1. Stick with XP. This is the easiest solution since the computer does not have problems under XP. Of course, if you upgrade to Vista using the free Vista upgrade in 2007, you can’t go back.

  2. Install RMclock to get around the broken power management by replacing it with RMclocks’s custom power manager. RMclock is fairly easy to setup and it is a program so it is perfectly save. As soon as you quit the program, the laptop returns to its default behavior. The downside to RMclock is that it is a just a program. You cannot run it until you login. This mean when you first boot up the computer, it will run at half-speed until you login and run RMclock. Every time you log out, RMclock will quit and the computer will be slow again. In addition, you need to have admin permission to run RMclock.

    RMclock will not fix the problem No Action, so make sure that your Power button, Sleep button, and Lid isn’t set to “No action” or you may end up with a blank screen. If you managed to do this, you can get out of it by hitting the hotkeys for sleep (Fn+F4), which puts the laptop to sleep and then click on any key to bring it back out.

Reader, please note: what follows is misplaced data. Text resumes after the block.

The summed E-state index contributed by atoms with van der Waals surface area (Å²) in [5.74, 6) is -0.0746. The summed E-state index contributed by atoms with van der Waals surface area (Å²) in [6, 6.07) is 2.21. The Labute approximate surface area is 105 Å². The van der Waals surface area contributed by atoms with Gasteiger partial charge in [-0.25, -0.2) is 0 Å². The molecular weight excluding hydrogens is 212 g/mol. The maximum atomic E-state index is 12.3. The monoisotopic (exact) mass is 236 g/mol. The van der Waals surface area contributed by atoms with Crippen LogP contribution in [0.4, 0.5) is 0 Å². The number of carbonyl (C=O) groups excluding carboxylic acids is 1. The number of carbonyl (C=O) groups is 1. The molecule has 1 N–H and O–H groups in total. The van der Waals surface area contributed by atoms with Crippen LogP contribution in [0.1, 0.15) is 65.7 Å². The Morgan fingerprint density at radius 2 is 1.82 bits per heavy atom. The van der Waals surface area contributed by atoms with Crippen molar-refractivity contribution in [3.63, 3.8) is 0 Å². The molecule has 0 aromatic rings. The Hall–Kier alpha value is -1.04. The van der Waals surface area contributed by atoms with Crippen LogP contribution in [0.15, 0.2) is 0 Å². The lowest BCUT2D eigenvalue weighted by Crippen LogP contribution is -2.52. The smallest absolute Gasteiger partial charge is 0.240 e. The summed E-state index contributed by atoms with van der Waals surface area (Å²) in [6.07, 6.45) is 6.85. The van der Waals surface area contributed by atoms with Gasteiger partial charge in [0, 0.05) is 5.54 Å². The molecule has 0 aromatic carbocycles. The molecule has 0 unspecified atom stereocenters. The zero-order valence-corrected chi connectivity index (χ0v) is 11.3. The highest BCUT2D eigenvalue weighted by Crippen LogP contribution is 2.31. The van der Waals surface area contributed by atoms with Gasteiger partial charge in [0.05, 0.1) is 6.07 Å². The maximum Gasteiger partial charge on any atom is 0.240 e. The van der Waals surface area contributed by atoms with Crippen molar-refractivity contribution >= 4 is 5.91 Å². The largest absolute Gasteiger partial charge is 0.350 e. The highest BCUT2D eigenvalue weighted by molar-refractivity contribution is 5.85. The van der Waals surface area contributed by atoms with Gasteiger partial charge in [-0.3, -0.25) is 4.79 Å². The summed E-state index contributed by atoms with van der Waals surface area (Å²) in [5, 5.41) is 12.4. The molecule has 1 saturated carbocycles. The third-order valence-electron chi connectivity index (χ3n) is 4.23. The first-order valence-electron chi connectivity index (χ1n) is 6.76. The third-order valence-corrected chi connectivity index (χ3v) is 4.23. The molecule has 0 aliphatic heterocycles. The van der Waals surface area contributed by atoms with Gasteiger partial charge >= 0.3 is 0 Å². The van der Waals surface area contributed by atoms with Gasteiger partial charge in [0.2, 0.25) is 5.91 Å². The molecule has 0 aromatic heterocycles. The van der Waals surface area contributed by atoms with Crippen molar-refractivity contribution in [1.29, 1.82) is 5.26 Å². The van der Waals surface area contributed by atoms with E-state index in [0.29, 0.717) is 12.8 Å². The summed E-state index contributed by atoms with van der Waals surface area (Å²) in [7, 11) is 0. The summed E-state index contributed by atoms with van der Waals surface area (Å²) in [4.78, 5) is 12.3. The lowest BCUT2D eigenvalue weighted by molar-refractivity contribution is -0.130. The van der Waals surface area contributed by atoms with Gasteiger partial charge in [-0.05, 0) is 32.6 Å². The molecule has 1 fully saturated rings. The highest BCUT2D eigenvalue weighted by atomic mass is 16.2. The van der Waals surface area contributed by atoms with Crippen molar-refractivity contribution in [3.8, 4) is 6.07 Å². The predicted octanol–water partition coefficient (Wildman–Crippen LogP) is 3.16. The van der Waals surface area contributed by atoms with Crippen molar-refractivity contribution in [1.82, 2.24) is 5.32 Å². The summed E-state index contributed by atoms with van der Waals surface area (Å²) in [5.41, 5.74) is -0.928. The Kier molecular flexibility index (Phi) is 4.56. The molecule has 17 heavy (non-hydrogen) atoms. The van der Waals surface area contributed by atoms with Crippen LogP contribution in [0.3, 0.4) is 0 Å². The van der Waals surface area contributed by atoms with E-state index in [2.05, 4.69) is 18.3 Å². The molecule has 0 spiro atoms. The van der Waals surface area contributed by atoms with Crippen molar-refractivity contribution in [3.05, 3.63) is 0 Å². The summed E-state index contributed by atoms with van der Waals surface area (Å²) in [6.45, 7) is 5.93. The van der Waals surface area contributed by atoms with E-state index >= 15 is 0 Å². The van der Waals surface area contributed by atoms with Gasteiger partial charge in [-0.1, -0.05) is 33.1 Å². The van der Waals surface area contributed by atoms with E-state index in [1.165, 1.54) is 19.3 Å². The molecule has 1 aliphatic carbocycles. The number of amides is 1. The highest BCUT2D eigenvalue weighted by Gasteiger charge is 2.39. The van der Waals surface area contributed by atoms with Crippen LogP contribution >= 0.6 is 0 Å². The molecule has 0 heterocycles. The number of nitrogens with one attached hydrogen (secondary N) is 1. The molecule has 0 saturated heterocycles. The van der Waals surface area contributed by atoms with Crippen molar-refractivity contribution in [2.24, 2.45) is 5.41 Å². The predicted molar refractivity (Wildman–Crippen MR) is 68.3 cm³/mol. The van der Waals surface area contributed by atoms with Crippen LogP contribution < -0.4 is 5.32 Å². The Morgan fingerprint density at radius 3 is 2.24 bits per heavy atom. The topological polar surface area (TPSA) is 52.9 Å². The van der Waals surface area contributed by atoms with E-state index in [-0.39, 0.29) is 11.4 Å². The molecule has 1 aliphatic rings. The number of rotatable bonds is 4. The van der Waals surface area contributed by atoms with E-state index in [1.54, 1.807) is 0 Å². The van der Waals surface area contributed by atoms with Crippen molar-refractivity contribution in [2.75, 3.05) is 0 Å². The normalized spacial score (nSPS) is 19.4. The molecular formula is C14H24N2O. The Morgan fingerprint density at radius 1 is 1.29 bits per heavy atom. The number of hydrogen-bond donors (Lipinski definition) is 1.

3. Install an alternative OS like Linux. Under Ubuntu, my Averatec 2370 runs at the correct speed and CPU scaling worked properly. Amusingly, you can then install a virtual machine like Vmware or Virtualbox and run Vista in the virtual machine at speeds that are faster than the real machine under the broken BIOS. Unfortunately, after trying it for a few months, I decided that it was not feasible. I had initially tried several distro and found that only Ubuntu 7.10 seemed to work mostly out of the box, but not everything worked. The wireless had drop out mysteriously until I compile a more recent driver from sourceforge. The sleep and hibernate worked, but sometimes the laptop would not wake up. The audio jack didn’t automatically switch off when you plug in a headphone like in Vista.